Hayden Wood, the former cofounder of collapsed energy firm Bulb, has launched a new startup designed to up the climate credentials of the UK’s housing stock.
Speaking at the Sifted Summit about launching a new company after Bulb, Wood says: “Failure is a very expensive, but very powerful feedback mechanism.”
Wood’s new startup Beams runs a marketplace connecting consumers with contractors, aiming to make it easier for people to up the climate credentials of their homes.
The company has secured a seed round — an undisclosed amount — from Firstminute Capital and Giant Ventures, the London-based VC firm where Wood has worked as a venture partner since 2022.
“When we were at Bulb, we wanted to help lower our customers’ bills, and the best way to do that was to get them to use less energy,” Wood says.
“We were trying to help people make their homes more energy efficient and we discovered that it’s extremely hard to do that. There’s a lot of friction around home renovation.”
UK government statistics from 2022 show that 17% of carbon emissions come from energy use in residential buildings.
Part of Beams’ process involves an energy assessment of the customer’s home and working out how they could benefit from things like wall and roof installation and installing a heat pump or heat recovery system.
“It’s an enormous market. So many startups are focused on making buildings more energy efficient by building new buildings; we wanted to address the existing housing stock,” Wood says.
Reflection on Bulb
Wood founded Bulb in 2015. It was at one point the UK’s fastest-growing startup before becoming the largest startup casualty of the energy crisis. Much of the criticism in the aftermath of its collapse was centred on the cost of the government bailout for the UK taxpayer.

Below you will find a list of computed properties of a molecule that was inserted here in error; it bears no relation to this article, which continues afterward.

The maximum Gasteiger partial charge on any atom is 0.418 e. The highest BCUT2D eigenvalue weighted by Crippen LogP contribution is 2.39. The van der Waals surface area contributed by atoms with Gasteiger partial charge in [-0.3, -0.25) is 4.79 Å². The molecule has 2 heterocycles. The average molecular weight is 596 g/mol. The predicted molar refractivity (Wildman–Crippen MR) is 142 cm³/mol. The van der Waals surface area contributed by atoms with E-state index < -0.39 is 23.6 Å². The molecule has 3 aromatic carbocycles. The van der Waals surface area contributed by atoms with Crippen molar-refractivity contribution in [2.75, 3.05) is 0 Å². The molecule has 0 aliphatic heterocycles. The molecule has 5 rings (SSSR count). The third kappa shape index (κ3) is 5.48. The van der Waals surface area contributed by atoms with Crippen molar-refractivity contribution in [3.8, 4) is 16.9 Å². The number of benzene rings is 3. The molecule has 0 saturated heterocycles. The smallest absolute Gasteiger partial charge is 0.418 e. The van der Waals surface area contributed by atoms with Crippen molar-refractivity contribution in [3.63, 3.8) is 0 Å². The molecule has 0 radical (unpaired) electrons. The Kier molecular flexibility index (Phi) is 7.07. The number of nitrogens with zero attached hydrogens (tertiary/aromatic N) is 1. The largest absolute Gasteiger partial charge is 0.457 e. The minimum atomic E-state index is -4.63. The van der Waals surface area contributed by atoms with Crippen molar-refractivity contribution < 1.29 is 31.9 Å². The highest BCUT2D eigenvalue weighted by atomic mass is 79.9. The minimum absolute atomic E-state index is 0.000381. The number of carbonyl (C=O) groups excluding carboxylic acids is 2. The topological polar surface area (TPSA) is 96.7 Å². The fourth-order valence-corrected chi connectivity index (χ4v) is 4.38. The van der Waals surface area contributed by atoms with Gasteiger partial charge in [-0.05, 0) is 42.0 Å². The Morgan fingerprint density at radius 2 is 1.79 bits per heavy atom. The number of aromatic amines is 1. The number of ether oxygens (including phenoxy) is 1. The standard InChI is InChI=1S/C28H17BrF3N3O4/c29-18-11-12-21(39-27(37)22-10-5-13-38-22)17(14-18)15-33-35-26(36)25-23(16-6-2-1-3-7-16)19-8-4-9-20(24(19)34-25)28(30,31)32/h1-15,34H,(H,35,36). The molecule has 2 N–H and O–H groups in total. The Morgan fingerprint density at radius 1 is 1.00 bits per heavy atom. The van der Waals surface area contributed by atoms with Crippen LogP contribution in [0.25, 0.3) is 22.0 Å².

Wood, who has given only two interviews since Bulb’s collapse, also says that he’d been buoyed by the fact that the cost of the bailout was not as much as was believed at the time.
“One thing that has come out in the last few months is that the administration of Bulb did not cost the UK taxpayer what people thought it was going to,” Wood says.
Wood points to a number in a government hearing earlier this year, where it was said that the government made a $1.2bn profit from its ownership of Bulb.
The Bulb alumni
Alongside Wood, several other former Bulb employees have gone on to form new companies. Wood’s cofounder, Amit Gudka, now runs Field, an energy storage startup. Field, backed by Plural and LocalGlobe, raised a £200m round in July this year.
Other companies from former employees include Axle, a startup working on an API to connect energy assets, and Haven, a Los Angeles-based company working on residential battery storage systems.
There is also Zoa, a company that was created after Bulb went into administration and which licenses out Bulb’s consumer tech platform to other energy companies.